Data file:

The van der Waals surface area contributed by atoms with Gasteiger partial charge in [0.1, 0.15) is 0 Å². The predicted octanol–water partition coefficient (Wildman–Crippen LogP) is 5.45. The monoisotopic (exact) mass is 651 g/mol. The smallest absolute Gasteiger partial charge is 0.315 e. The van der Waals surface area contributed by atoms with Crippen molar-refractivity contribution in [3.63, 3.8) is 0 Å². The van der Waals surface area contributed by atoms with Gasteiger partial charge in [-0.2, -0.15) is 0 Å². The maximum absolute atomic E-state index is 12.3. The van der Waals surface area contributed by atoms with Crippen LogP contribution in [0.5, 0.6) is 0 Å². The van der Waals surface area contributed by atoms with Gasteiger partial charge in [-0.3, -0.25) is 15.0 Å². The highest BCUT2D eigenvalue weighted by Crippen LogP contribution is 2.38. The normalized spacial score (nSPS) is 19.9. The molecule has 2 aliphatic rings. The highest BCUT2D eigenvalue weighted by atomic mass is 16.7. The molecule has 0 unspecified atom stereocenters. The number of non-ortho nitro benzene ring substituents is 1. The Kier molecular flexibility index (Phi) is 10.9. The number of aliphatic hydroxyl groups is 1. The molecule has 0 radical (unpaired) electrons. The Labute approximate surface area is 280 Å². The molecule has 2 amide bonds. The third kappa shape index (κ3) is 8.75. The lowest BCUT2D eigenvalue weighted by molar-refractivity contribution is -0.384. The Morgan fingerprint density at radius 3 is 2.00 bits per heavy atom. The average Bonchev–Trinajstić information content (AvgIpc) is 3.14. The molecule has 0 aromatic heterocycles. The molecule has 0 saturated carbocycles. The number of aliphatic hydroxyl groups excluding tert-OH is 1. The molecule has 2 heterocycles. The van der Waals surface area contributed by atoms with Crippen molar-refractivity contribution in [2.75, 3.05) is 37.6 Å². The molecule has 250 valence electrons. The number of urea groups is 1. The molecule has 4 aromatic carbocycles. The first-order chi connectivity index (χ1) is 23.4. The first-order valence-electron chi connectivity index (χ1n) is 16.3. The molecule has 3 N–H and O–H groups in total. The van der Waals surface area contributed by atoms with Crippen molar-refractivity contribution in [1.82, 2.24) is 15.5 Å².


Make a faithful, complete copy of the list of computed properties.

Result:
The van der Waals surface area contributed by atoms with Gasteiger partial charge in [0.1, 0.15) is 0 Å². The predicted octanol–water partition coefficient (Wildman–Crippen LogP) is 5.45. The monoisotopic (exact) mass is 651 g/mol. The smallest absolute Gasteiger partial charge is 0.315 e. The van der Waals surface area contributed by atoms with Crippen molar-refractivity contribution in [3.63, 3.8) is 0 Å². The van der Waals surface area contributed by atoms with Gasteiger partial charge in [-0.2, -0.15) is 0 Å². The maximum absolute atomic E-state index is 12.3. The van der Waals surface area contributed by atoms with Crippen LogP contribution in [0.5, 0.6) is 0 Å². The van der Waals surface area contributed by atoms with Gasteiger partial charge in [-0.3, -0.25) is 15.0 Å². The highest BCUT2D eigenvalue weighted by Crippen LogP contribution is 2.38. The normalized spacial score (nSPS) is 19.9. The molecule has 2 aliphatic rings. The highest BCUT2D eigenvalue weighted by atomic mass is 16.7. The molecule has 0 unspecified atom stereocenters. The number of non-ortho nitro benzene ring substituents is 1. The Kier molecular flexibility index (Phi) is 10.9. The number of aliphatic hydroxyl groups is 1. The molecule has 0 radical (unpaired) electrons. The Labute approximate surface area is 280 Å². The molecule has 2 amide bonds. The third kappa shape index (κ3) is 8.75. The lowest BCUT2D eigenvalue weighted by molar-refractivity contribution is -0.384. The Morgan fingerprint density at radius 3 is 2.00 bits per heavy atom. The average Bonchev–Trinajstić information content (AvgIpc) is 3.14. The molecule has 0 aromatic heterocycles. The molecule has 0 saturated carbocycles. The number of aliphatic hydroxyl groups excluding tert-OH is 1. The molecule has 2 heterocycles. The van der Waals surface area contributed by atoms with Crippen molar-refractivity contribution in [2.75, 3.05) is 37.6 Å². The molecule has 250 valence electrons. The number of urea groups is 1. The molecule has 4 aromatic carbocycles. The first-order chi connectivity index (χ1) is 23.4. The first-order valence-electron chi connectivity index (χ1n) is 16.3. The molecule has 3 N–H and O–H groups in total. The van der Waals surface area contributed by atoms with Crippen molar-refractivity contribution in [1.82, 2.24) is 15.5 Å².